Collaboration across multiple departments and even within the same team is not always an easy task. Each department may think that their role is more important than those of others. While sales people might perceive that marketing people are disrupting their work it might be the same marketing effort that helps them get that special client. While HR might regard IT team with suspicion they may find that the smooth running of the company’s systems is what they need to maximise their efforts.
Teams that truly collaborate between them are in a better position to share knowledge and inspire each other on a daily basis. This brings about creativity and effective problem solving.
Collaboration is what distinguishes top companies hence managers and executives need to be the first in line to promote this culture where communication, respect and transparency thrive. Here are a few tips on how this can be achieved.
Empathy and understanding
Recognising that departments have the same ultimate goals may create a “we’re in this together” attitude. Having a common goal will help teams understand each other’s’ frustrations and challenges therefore reinforcing team spirit.
By tearing apart personal biases teams will manage to have a clearer picture of how they can move forward together and that their success depends on other departments’ success.
Team leaders as the prime promoters of communication and internal transparency
Team leaders, being the front persons of each department, must provide internal transparency about their workflows and projects to increase visibility on what’s going on. By taking this approach, teams will understand each other’s challenges thus creating an intra-departmental emphatic connection.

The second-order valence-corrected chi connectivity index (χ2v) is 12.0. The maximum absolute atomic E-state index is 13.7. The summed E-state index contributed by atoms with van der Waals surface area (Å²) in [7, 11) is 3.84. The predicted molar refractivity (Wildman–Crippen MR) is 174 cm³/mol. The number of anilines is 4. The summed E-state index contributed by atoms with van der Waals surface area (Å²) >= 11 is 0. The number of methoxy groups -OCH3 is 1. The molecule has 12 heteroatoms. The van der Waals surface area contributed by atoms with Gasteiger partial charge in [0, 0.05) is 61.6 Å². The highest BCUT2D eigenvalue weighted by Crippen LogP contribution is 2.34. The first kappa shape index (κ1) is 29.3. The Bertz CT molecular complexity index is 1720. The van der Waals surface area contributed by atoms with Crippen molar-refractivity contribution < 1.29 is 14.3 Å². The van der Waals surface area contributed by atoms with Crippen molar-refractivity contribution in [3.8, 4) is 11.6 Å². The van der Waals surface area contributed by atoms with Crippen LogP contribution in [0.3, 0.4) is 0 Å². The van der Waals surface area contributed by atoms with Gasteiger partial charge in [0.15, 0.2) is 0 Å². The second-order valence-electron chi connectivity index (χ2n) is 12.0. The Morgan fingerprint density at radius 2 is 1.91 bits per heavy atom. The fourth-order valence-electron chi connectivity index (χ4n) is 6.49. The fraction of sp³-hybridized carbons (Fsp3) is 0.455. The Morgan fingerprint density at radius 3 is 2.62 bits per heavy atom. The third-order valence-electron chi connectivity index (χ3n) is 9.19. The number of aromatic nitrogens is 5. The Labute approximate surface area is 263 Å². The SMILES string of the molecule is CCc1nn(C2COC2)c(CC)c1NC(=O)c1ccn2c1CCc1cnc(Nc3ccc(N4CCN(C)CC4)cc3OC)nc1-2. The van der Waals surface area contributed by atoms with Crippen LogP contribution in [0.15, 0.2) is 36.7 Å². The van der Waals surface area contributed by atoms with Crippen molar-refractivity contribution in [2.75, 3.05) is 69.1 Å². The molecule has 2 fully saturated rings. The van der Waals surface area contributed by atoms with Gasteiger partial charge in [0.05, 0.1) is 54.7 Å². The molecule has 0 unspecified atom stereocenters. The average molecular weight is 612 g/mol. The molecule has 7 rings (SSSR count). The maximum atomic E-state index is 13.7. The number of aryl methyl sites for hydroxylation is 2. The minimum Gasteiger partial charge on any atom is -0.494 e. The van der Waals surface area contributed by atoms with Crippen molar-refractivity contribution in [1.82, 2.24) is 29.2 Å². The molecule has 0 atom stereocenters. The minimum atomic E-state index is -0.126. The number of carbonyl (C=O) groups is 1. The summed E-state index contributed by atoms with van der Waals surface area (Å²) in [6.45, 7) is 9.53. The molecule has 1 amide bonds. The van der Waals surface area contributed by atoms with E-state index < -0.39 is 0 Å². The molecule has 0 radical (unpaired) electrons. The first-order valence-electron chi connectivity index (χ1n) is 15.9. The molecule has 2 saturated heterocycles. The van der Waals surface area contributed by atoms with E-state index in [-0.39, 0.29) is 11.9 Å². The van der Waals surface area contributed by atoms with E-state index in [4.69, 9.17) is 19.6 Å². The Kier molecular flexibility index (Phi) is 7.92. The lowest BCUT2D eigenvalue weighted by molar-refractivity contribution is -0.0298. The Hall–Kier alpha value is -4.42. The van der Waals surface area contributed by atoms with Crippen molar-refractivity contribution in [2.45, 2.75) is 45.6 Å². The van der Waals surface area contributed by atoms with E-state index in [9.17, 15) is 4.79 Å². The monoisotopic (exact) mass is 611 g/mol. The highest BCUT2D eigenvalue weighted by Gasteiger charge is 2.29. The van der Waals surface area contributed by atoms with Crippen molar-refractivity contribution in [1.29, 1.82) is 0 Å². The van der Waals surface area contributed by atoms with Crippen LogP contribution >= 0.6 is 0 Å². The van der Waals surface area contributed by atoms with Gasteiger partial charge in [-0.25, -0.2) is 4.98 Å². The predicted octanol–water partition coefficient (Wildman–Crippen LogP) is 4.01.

A misalignment between departments such as that between sales and marketing can run into conflict if it is not clear to one what the other is doing. Teams relying on other departments’ help need also be aware on the resources available and would therefore simplify tasks by planning and structuring their requests.
To err is human, everyone is subject to making mistakes. Recognition of this fact is essential and building a forgiving culture helps instil trust, humanness and a sense of calling among employees.
Failures serve as learning opportunities and a way of seeking higher purposes. Moreover forgiveness provides a supportive environment where people are allowed to heal and restore their positive energy after a particular negative episode.
The final moral here is to treat your colleagues and other teams as human beings. The leadership style needs to reflect constant fairness and equity. Leadership by example will set the tone for a more positive and productive culture, furthering the overall wellbeing of the entire organisation.
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